Information Network, notifies local law enforcement agencies when respondents to protective orders issued
           in their localities attempt to purchase firearms from licensed dealers. This is done with the expectation that
           victims would be notified by the local agencies of a potential risk to their safety. However, neither the state
           police practice nor notification by local agencies is encoded or articulated in written policy.


           In the course of discussion on the topic of domestic violence, protective orders, and firearms, additional
           issues were raised that are worthy of future consideration. They include enforcement of interstate orders,
           victims services for spouses of officers who are domestic violence offenders, timely service of protective
           orders, lethality assessments, access to protective orders in rural areas, and access to protective orders for
           persons in a dating relationship.

                              Blueprints for Change: Criminal Justice Policy Issues in Virginia

conclusions anD recommenDations
      Much can be done in Virginia to address the use of firearms in domestic violence situations. Some strategies
      require limited effort by one or two agencies. Some require long-term work to effect a change in public policy
      at the state level. The following list of recommendations is not intended to be exhaustive. Local agencies are
      likely to create still other procedures that may have a positive impact on this issue at the community level.
      1. Propose legislation making possession of a firearm unlawful if a person has ever been convicted of
         a crime of domestic violence or is the subject of a protective order. This would make Virginia laws
         consistent with federal law, as well as make it clear that any weapon in the perpetrator’s/respondent’s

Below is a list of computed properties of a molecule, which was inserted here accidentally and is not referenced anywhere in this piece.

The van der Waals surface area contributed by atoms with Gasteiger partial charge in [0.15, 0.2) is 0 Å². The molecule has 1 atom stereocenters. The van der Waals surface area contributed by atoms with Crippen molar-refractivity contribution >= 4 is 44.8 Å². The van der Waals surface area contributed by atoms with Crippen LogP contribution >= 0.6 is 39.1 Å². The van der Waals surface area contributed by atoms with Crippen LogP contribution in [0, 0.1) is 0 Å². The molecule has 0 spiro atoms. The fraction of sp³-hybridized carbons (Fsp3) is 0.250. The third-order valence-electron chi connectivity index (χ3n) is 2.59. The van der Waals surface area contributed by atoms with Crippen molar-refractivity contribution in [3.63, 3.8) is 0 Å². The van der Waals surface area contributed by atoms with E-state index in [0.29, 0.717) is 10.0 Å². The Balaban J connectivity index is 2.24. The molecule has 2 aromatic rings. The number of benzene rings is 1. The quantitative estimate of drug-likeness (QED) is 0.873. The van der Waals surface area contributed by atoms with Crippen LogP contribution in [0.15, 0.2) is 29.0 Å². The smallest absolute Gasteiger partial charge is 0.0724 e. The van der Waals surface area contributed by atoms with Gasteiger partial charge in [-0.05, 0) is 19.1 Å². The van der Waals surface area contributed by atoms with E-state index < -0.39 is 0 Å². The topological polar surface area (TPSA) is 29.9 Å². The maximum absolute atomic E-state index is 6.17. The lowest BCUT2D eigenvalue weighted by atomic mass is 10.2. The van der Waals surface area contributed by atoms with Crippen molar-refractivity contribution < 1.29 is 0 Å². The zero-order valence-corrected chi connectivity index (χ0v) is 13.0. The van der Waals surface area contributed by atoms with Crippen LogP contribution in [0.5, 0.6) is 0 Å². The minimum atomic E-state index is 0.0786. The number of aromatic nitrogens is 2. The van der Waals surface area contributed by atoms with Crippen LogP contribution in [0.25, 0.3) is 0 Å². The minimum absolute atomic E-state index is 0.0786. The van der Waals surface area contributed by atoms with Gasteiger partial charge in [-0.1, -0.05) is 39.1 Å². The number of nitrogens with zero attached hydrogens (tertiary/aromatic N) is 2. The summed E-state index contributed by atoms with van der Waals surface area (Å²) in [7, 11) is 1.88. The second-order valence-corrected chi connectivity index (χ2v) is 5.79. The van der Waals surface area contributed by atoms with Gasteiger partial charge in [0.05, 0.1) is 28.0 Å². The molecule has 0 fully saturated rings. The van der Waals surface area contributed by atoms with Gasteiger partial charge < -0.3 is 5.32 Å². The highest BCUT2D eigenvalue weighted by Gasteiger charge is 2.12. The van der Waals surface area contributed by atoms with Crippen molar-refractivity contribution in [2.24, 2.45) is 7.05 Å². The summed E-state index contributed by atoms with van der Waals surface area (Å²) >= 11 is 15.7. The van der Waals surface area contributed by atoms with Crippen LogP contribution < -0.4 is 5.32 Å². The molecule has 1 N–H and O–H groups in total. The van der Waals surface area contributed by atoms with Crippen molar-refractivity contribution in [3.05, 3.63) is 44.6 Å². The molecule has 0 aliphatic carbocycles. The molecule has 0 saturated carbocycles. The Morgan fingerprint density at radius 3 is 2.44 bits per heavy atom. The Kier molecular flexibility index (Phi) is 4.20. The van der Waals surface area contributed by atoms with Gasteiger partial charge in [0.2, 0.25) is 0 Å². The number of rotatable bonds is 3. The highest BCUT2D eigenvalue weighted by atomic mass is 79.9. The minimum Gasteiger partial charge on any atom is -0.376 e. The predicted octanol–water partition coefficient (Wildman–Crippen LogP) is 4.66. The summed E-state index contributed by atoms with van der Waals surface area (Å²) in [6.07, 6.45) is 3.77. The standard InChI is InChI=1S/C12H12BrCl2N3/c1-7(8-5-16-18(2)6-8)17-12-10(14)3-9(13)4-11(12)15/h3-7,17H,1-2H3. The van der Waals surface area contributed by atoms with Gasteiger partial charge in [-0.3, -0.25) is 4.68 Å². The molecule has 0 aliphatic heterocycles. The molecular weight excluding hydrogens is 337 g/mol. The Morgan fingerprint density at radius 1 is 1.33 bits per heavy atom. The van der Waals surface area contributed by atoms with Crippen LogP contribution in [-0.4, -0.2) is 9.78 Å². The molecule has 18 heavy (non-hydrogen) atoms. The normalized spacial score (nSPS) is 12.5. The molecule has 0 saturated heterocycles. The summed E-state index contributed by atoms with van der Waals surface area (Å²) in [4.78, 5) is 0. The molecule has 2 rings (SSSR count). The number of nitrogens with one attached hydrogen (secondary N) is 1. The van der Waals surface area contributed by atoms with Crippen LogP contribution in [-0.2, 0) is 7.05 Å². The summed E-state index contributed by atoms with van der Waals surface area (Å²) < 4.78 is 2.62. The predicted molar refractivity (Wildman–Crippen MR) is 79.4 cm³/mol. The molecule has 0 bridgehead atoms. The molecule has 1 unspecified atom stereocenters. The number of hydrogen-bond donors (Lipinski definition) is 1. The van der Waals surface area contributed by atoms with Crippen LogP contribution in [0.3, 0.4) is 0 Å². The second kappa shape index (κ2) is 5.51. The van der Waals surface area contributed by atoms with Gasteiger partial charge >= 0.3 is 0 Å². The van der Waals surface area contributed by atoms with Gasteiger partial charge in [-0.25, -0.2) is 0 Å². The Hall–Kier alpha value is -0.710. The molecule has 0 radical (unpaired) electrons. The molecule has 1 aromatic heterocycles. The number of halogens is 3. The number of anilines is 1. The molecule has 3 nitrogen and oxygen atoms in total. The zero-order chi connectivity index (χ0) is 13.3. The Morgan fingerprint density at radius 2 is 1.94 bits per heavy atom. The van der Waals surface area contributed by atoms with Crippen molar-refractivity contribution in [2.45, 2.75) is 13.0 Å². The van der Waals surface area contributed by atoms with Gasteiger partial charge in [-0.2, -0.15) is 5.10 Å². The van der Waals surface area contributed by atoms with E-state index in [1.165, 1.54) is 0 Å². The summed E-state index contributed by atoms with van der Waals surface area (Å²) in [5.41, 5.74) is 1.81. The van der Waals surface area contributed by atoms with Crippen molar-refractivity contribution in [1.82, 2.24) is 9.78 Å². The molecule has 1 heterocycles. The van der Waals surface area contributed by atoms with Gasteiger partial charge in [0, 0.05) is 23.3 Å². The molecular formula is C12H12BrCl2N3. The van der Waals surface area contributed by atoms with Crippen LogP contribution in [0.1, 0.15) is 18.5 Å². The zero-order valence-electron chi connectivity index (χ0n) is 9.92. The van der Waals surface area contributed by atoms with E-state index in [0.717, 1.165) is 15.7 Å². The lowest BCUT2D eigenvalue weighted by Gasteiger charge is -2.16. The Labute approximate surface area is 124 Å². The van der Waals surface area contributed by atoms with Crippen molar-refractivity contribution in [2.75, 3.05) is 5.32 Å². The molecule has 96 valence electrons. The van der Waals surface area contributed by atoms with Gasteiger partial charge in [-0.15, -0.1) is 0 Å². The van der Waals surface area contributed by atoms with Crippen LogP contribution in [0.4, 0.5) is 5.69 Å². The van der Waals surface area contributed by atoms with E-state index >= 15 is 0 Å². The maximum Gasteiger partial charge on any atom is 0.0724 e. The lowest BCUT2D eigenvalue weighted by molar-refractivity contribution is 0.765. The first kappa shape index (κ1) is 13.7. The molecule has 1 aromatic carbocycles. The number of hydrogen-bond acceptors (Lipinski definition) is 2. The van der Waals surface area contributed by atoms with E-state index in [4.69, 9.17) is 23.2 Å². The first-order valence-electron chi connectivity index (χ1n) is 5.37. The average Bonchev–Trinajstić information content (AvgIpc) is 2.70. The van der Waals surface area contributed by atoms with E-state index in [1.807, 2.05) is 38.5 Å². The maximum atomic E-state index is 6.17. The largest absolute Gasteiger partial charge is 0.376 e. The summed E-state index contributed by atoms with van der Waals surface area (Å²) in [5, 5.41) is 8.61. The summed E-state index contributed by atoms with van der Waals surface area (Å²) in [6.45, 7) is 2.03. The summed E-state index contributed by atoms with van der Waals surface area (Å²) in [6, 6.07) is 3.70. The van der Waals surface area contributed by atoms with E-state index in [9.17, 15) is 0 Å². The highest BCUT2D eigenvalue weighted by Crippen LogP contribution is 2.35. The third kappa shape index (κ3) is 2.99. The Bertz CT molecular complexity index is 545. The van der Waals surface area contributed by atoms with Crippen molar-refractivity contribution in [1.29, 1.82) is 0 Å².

home or workplace could be seized. Because it may be difficult to get such legislation enacted, two
         other suggestions were made: ) require a respondent of a preliminary protective order to surrender
         any firearms in his possession for 15 days (the duration of a preliminary protective order); and 2) make
         it unlawful for a respondent of a “full” protective order to possess a firearm.
      2. Give law enforcement statutory authority to seize weapons at the scene, if there is probable cause that
         an assault and battery against a family/household member is present or if there are reasonable grounds
         to suspect that family abuse is present.
      3. Propose legislation that gives law enforcement officers immunity from prosecution when enforcing
         firearms provisions in domestic violence cases.
      4. Require state park service and staff of game and inland fisheries to do a VCIN check when individuals
         apply for a hunting license.
      5. Provide model policy and training to law enforcement officers on firearms seizure, storage, disposal,
         and return protocols in domestic violence cases.
      6. Develop and promote policy on officer-involved domestic violence. Consider using the International
         Association of Chiefs of Police (IACP) model, especially prevention and intervention strategies, as
         well as arrest policies and punitive measures.
      7. Require that departments submit paperwork on officers convicted of a crime of domestic violence
         promptly for decertification by DCJS.
      8. Require courts to obtain a signed statement from persons convicted of a crime of domestic violence
         that acknowledges their understanding that federal law prohibits them from possessing a firearm.
      9. Train judges about offender notification requirements.
      10. Promote the practice of judges reading the firearms prohibitions to the offender at the hearing or trial.
      . Promote the practice of court personnel, community corrections personnel, and/or victim advocates
          providing an explanation of the firearms provisions to both offenders and victims.
      2. Provide training to magistrates and judges on lethality assessment and victim safety issues connected
          to firearms and domestic violence.
      13. Include victim notification about return and attempted purchase of a firearm by local law enforcement
          in the notification requirements of Virginia’s Victims’ Bill of Rights, found in 19.2-11.01 of the Code
          of Virginia.
      14. Include surrender of weapons as a specific provision of an individual protective order.

                                                               Domestic Violence, Protective Orders, and Firearms    
    Blueprints for Change: Criminal Justice Policy Issues in Virginia

            5. Encourage collaboration between local law enforcement and the Bureau of Alcohol, Tobacco, Fire-
                arms and Explosives in the enforcement of federal firearms prohibitions. Consider deputizing local law
                enforcement as federal marshals for this purpose.
            6. Encourage collaboration between local law enforcement, local attorneys for the Commonwealth and
                U.S. attorneys in the prosecution of firearms cases.